Then there is a long, long slog through 85 allegedly defamatory statements, which I will not inflict on readers who aren’t, like the court, required to wade through them.  Basically, Barrett said that “referring patients who have provided provoked samples to standards applicable to non-provoked tests is highly misleading and permits unscrupulous physicians and other purported health care practitioners to convince patients to undergo expensive, but unnecessary, detoxification treatments,” and the disputes in the case “center primarily on the extent to which the defendants’ statements assert that Doctor’s Data is a witting participant in these schemes.”  The court concluded that, for the most part, the statements that were most likely to cause reputational harm were about the allegedly scummy doctors rather than DDI, or appeared in reports protected by the fair report privilege (e.g., reports of lawsuits filed against DDI and others). Most of the remaining statements were either true descriptions of the report form or expressions of opinion about the form. Thus, most of the statements weren’t actionable, though the court denied summary judgment on a few that might have implicated DDI.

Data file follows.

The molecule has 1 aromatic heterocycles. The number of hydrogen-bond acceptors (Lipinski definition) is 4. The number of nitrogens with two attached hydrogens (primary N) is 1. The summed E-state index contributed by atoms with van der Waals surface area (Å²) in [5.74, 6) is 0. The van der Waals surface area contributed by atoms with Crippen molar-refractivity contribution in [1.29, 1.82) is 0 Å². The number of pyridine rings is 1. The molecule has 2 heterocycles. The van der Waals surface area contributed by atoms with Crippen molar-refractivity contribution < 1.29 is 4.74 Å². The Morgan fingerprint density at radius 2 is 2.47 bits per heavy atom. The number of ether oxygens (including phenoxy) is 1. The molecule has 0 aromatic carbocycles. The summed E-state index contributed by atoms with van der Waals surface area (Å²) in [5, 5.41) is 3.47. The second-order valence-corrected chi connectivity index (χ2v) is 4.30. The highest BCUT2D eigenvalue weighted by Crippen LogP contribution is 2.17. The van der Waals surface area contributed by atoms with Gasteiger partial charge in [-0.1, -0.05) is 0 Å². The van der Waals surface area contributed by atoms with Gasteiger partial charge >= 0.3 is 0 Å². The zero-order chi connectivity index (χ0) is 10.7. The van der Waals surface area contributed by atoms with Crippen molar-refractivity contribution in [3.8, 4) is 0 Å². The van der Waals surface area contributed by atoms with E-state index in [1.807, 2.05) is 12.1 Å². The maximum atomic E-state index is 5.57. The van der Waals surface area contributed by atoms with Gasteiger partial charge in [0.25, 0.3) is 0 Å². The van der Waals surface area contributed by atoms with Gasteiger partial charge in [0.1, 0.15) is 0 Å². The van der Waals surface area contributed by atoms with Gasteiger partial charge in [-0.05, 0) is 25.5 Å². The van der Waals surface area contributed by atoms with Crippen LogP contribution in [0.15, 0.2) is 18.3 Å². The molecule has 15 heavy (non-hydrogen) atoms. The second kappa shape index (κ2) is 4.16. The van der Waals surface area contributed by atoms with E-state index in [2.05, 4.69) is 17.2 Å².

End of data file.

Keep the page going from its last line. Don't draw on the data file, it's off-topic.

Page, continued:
For example, Barrett’s description of the DDI report classifications as misleading (that is, the fact that the form reported the patient’s provoked levels but only provided unprovoked reference levels for comparison, and those lower than other labs’) was nonactionable opinion.  The description of the report classification as misleading was immediately followed by the factual basis for that evaluation, and Barrett even reproduced a report.  “Misleading” was clearly his opinion.  There is qualifying language at the bottom of the DDI report that says “[r]eference ranges are representative of a healthy population under non-challenge or non-provoked conditions.”  While a reasonable jury could find that this put patients adequately on notice that the reference ranges shown next to the test results “should be given less weight, or possibly even no weight, if the urine sample at issue was provoked,” no reasonable jury could find that the report didn’t make a comparison between provoked results and non-provoked reference ranges, which was the practice Barrett criticized.